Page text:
Tiny town in Australia rocks to AC/DC’s new album
SYDNEY - Agence France-Presse
This June 17, 2003 file photo shows British rock band AC/DC, from left, Brian Johnson, Malcolm Young, Phil Rudd, Angus Young, and Cliff Williams performing on stage during a concert in Munich, southern Germany. AP PhotoThousands of AC/DC fans Nov. 23 flocked to a small, rural Australian town for the launch of the group’s first new album in six years - and also its first without founding member Malcolm Young, who is suffering from dementia.
Wearing black T-shirts emblazoned with images of the veteran band and the trademark caps with protruding red horns, fans gathered in the New South Wales town The Rock to be among the first in the world to listen to the new “Rock or Bust” album.
The band - which has endured controversy in recent weeks after drummer Phil Rudd was accused of drug possession and threatening to kill - did not attend the launch but the album tracks were played by record executives at an event at the town’s market.
Councillor John Paterson said thousands endured sweltering temperatures of up to 40 degrees Celsius to attend the event.
“There were at least a couple of thousand (fans), it was very well supported,” Paterson told AFP. The Rock is some 500 kilometers south-west of Sydney and has a population of less than 1000.
“It was probably one of the biggest crowds we’ve seen for a very long time.
“’Rock or Bust’ obviously went over very well because of the association with the name of our town... I can assure you that the song will be a new anthem for our little town here at The Rock.”
It is not the first time a world-famous group has opted to launch an album in a rural Australian town. French group Daft Punk last year launched their “Random Access Memories” in remote Wee Waa, a far-flung town with a population of just 1,653 in the state’s north.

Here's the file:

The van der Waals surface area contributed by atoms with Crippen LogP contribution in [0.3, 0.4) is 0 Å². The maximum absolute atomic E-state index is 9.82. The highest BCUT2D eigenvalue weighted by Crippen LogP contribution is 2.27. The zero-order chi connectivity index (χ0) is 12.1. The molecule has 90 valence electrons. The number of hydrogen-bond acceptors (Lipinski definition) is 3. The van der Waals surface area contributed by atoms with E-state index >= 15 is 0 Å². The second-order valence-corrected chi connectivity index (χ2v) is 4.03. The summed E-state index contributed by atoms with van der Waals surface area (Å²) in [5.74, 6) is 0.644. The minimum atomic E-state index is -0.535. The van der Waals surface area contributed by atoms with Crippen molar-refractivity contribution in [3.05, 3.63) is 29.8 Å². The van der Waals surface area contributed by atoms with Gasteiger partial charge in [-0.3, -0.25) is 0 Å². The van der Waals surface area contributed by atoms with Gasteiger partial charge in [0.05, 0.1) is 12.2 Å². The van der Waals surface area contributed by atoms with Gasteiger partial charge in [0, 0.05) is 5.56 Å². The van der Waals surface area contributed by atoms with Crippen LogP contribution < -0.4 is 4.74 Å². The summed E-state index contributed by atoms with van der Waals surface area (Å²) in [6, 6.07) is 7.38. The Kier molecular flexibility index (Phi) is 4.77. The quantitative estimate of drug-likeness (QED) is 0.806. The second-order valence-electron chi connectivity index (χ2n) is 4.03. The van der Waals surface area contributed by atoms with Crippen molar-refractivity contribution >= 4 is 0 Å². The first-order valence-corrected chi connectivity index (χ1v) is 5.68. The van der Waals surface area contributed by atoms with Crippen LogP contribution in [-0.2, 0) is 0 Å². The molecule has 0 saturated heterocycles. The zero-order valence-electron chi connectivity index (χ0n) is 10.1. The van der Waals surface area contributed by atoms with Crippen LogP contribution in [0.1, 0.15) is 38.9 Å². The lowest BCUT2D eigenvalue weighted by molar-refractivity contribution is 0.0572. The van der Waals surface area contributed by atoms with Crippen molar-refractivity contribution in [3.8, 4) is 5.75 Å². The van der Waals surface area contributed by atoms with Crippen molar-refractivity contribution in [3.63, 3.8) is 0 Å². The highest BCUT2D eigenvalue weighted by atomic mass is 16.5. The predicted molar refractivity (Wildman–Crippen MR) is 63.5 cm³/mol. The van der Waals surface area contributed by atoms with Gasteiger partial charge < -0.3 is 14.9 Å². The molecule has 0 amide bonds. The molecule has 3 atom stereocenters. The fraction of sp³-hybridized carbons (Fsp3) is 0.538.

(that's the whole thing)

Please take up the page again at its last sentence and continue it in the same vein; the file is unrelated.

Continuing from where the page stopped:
AC/DC, which was founded by Malcolm and Angus Young in Australia in 1973, is one of the biggest-selling bands in history.
The group plans to back the new album with a global tour in 2015, although their line-up is unclear after recent setbacks.
The rockers were dealt a blow when it was revealed in September that dementia had forced one of its founding members, Malcolm Young, to retire and move into a Sydney care facility.
They were hit with a further setback when New Zealand prosecutors filed a murder-for-hire case against drummer Phil Rudd before quickly dropping it, citing insufficient evidence.
Rudd, 60, is still accused of drug possession and threatening to kill, which carries a jail term of up to seven years. He is expected to appear in court on November 27 on these charges.
Singer Brian Johnson and guitarist Angus Young hinted last week that the band may look to replace him ahead of the tour.
The Grammy award winners were inducted into the Rock’n’Roll Hall of Fame in 2003 after a string of hits including “Dirty Deeds Done Dirt Cheap”, “Jailbreak” and “Highway to Hell”.
The “Rock or Bust” album is their first since 2008’s “Black Ice” and features 11 tracks. It will be officially released on Dec. 2.